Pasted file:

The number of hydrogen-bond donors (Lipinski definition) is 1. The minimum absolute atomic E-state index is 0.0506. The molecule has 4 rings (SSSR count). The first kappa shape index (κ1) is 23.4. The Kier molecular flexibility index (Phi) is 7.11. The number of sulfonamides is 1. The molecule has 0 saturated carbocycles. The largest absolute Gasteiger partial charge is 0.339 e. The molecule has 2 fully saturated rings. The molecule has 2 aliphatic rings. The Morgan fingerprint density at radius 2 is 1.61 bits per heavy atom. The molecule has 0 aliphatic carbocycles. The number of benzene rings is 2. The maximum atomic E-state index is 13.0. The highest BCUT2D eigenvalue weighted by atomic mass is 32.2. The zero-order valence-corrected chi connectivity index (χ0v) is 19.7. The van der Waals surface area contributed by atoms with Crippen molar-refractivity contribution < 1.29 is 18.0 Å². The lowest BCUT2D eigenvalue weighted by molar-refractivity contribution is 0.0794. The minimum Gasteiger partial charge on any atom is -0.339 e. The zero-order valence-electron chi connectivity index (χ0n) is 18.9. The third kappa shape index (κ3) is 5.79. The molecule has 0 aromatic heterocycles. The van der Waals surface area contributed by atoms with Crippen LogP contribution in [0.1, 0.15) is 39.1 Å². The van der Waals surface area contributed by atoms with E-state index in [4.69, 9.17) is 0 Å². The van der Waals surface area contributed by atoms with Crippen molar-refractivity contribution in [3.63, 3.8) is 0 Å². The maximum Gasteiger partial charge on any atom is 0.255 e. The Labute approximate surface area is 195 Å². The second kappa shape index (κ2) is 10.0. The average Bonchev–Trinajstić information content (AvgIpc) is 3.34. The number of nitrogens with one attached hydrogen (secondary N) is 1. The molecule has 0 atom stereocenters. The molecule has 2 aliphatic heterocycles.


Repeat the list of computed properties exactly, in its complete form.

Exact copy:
The number of hydrogen-bond donors (Lipinski definition) is 1. The minimum absolute atomic E-state index is 0.0506. The molecule has 4 rings (SSSR count). The first kappa shape index (κ1) is 23.4. The Kier molecular flexibility index (Phi) is 7.11. The number of sulfonamides is 1. The molecule has 0 saturated carbocycles. The largest absolute Gasteiger partial charge is 0.339 e. The molecule has 2 fully saturated rings. The molecule has 2 aliphatic rings. The Morgan fingerprint density at radius 2 is 1.61 bits per heavy atom. The molecule has 0 aliphatic carbocycles. The number of benzene rings is 2. The maximum atomic E-state index is 13.0. The highest BCUT2D eigenvalue weighted by atomic mass is 32.2. The zero-order valence-corrected chi connectivity index (χ0v) is 19.7. The van der Waals surface area contributed by atoms with Crippen molar-refractivity contribution < 1.29 is 18.0 Å². The lowest BCUT2D eigenvalue weighted by molar-refractivity contribution is 0.0794. The minimum Gasteiger partial charge on any atom is -0.339 e. The zero-order valence-electron chi connectivity index (χ0n) is 18.9. The third kappa shape index (κ3) is 5.79. The molecule has 0 aromatic heterocycles. The van der Waals surface area contributed by atoms with Crippen LogP contribution in [0.1, 0.15) is 39.1 Å². The van der Waals surface area contributed by atoms with E-state index in [4.69, 9.17) is 0 Å². The van der Waals surface area contributed by atoms with Crippen molar-refractivity contribution in [3.63, 3.8) is 0 Å². The maximum Gasteiger partial charge on any atom is 0.255 e. The Labute approximate surface area is 195 Å². The second kappa shape index (κ2) is 10.0. The average Bonchev–Trinajstić information content (AvgIpc) is 3.34. The number of nitrogens with one attached hydrogen (secondary N) is 1. The molecule has 0 atom stereocenters. The molecule has 2 aliphatic heterocycles.